3. The Labour Court first proceeded to consider whether the domestic enquiry was fairly conducted and in doing so he noticed several infirmities. He has rightly found that not a single witness was examined on behalf of the Management before the delinquent was subjected to an examination by way of questions and answers. It is an elementary principle that a person who is required to answer a charge must know not only the accusation but also the testimony by which the accusation is sought to be supported. In a similar case where the enquiry against an employee consisted in putting question to each workman in turn and where no witness was examined in support of the charge before the workman was questioned, the Supreme Court in Meenglas Tea Estate v. Its Workmen. (1963) 2 Lab LJ 392 :(AIR 1963 SC 1719), held that the enquiry was vitiated because it was not held in accordance with the principles of natural justice. Again the enquiry Committee utilised the statement of one Bansidhar Jena with regard to the second charge without examining him in the presence of the delinquent and without giving him an opportunity to cross-examine Sri Jena. Even the statement of Sri Jena does not appear to have been shown to the delinquent. Similarly, in regard to the fourth charge, the Enquiry Committee utilised the statement given by one Dr. Agarwal without examining him in the presence of the delinquent and affording him an opportunity to cross-examine him. Similar use also was made of the statement of the Officer-in-charge of Transport Section without examining him and without even showing his statement to the delinquent. The Supreme Court has held in Sur Enamel and Stamp-ing Works Ltd., v. Their Workmen, (1963) 2 Lab LJ 367 : (AIR 1963 SC 1914), that where the enquiring officer based his conclusions against the concerned workman on the report given by other employees behind the back of the concerned workman without giving copies of such report to him and without making them available for cross-examination at the enquiry, the enquiry must be held to be unfair. Lastly, the Labour Court noticed that the report of the Enquiry Committee submitted to the Management (Annexure C) is only a catalogue of facts or evidence without any inference or finding and that after this report was submitted to the Senior Deputy General Manager, this officer too has not recorded his conclusions on the evidence recorded by the Committee and straightway called upon the delinquent to show cause why he should not be dismissed. As held by the Supreme Court in Khardah & Co. Ltd. v. Its Workmen, (1963) 2 Lab LJ 452 : (AIR 1964 SC 719) this is a serious infirmity in enquiry. This is what their Lordships said-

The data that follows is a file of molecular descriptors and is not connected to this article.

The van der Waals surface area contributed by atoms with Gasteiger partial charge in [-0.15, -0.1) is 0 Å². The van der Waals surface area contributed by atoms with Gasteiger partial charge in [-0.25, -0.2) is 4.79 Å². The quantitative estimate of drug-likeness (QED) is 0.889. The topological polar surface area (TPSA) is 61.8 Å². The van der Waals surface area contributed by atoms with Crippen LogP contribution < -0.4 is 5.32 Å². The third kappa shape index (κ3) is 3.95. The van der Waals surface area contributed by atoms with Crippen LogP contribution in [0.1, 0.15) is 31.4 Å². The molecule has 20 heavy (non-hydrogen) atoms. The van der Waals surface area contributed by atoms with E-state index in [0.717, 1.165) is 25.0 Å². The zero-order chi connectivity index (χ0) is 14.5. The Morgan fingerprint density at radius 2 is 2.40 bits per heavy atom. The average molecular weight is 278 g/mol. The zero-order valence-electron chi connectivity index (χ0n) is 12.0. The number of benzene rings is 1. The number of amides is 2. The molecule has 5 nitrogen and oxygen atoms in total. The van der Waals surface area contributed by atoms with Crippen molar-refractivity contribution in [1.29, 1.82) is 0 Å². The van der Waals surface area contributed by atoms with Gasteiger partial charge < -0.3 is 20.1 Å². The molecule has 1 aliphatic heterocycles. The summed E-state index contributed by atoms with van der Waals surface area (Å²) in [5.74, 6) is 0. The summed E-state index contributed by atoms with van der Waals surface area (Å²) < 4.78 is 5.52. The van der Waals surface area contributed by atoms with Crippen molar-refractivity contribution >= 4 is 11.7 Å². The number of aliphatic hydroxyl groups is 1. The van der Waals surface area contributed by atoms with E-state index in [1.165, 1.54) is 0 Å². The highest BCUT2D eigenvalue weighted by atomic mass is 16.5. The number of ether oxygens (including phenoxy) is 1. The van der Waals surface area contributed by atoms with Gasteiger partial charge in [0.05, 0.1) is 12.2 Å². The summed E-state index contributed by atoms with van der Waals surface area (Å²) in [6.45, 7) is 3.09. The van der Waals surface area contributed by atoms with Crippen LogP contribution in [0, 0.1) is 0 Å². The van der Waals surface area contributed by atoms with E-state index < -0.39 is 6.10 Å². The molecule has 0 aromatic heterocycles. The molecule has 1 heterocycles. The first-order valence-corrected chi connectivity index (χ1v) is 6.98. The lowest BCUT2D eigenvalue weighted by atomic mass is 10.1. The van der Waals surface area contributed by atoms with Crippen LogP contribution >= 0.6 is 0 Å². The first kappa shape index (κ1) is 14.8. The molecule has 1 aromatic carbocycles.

'If industrial adjudication attaches importance to domestic enquiries and the conclusions reached at the end of such enquiries, that necessarily postulates that the enquiry would be followed by a statement containing the conclusions of the enquiry officer. It may be that the enquiry officer need not write a very long or elaborate report; but since his findings are likely to lead to the dismissal of the employee, it is his duty to record clearly and precisely his conclusions and to Indicate briefly his reasons for reaching the said conclusions. Unless such a course is adopted, it would be difficult for the industrial tribunal to decide whether the approach adopted by the enquiry officer was basically erroneous or whether his conclusions were perverse. Even in a case where the enquiry officer himself is the ultimate punishing authority, he must state his reasons for finding the concerned workmen guilty of the charges levelled against him. Failure to record any finding after holding the enquiry would constitute a serious infirmity in the enquiry itself.'
In view of the serious Infirmities noticed above, the learned Labour Court below was justified in coming to the conclusion that the enquiry conducted by the domestic Tribunal was not fair. The Court thereupon proceeded to consider the evidence placed before it by both parties in respect of the charges framed against the delinquent.
4. We have carefully gone through the Endings recorded by the Court below on each of the four charges framed against Sri Sabat. Far from the reasonings and the conclusions being either unreasonable or perverse we are satisfied that the evidence and other materials on record fully justified the conclusion arrived at by the Court below that none of the charges had been established against the driver and that the order dismissing him from service was not justified. The Labour Court was therefore justified in ordering his reinstatement with back wages.
5. The controversy, however, does not end there. In passing the order of reinstatement, the Court below does not appear to have been conscious of the fact that Sri Sabat was on a contract service for three years which period was to terminate on 5-1-1964. The impugned order was passed on 3-6-1964, that is, about five months after the date when the contract period expired. It is therefore, contended on behalf of the petitioner that the order passed by the Court below should be effective till expiry of the contract period, namely, 5-1-64 and should not operate from the day following.